The recovery in the American job market is still painfully slow. Another 778,000 people filed for first-time unemployment benefits last week on a seasonally adjusted basis.
That was more than the 735,000 initial jobless claims that economists were expecting, and it’s also higher than last week’s revised number of 748,000. It’s the second straight week that first-time claims rose.
This is the first time that jobless claims were up for two consecutive weeks since late July. And the 778,000 figure was the highest level in five weeks.
The latest unemployment benefits figures were released by the Labor Department on Wednesday, a day earlier than usual because of the Thanksgiving holiday.
The report also showed that continued jobless claims, which include people who have applied for benefits for at least two weeks in a row, was 6.1 million on a seasonally adjusted basis. That was down from the previous week.
And 4.5 million more people had received Pandemic Emergency Unemployment Compensation benefits from the government as of the week of November 7. There is a two-week lag with PEUC data.
Overall, more than 20.4 million Americans were still receiving some form of unemployment benefits as of November 7. That’s an increase of more than 135,000 from a week ago.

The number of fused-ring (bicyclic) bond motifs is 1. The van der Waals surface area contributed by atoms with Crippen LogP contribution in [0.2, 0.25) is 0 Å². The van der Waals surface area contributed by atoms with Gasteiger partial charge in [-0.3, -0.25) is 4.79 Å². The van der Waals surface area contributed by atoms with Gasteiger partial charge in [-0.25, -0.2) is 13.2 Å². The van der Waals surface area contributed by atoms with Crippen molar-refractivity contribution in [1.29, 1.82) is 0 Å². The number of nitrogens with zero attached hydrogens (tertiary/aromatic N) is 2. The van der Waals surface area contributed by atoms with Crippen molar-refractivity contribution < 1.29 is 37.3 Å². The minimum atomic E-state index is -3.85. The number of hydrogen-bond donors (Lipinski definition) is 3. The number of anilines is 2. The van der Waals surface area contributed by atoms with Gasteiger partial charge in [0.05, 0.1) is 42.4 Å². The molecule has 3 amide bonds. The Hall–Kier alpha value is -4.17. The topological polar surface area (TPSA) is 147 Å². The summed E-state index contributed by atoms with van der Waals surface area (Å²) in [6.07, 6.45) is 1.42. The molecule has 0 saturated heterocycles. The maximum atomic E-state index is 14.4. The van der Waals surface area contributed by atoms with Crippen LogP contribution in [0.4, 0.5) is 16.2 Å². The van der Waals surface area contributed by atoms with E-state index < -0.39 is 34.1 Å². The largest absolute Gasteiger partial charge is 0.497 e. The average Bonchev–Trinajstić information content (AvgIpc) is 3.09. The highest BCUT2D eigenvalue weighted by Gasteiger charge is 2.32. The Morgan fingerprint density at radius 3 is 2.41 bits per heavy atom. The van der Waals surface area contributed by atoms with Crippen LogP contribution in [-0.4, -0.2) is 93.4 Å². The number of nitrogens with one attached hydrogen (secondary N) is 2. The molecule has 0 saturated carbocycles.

The bleak jobs data is yet another sign of the disconnect between the stock market and broader economy.
The Dow just a hit a new all-time high above 30,000 Tuesday but many average Americans are still struggling — especially that government stimulus checks have stopped coming and Covid-19 cases are on the rise again.
“More stringent social distancing policies are being put in place each day. Stay-at-home measures, school closures, and limitations for businesses to operate are going to lead to more layoffs over the winter. It is going to get worse before it gets better,” said Thomas Simons, money market economist with Jefferies, in a report.
There are growing hopes that President-elect Joe Biden will focus on forging a new stimulus deal with Congress after his inauguration in January and that a Covid-19 vaccine could be widely available in 2021. But that does nothing for people who are out of work now.
“It is quite clear that the intensification of the pandemic, the pullback by the public and government mandated lockdowns are clearly combining to cause an increase in first time claims,” said Joseph Brusuelas, chief economist with RSM US, in a report Wednesday morning.
“Despite the potential arrival of a mass produced and distributed vaccine, this economy demands fiscal aid now,” he added.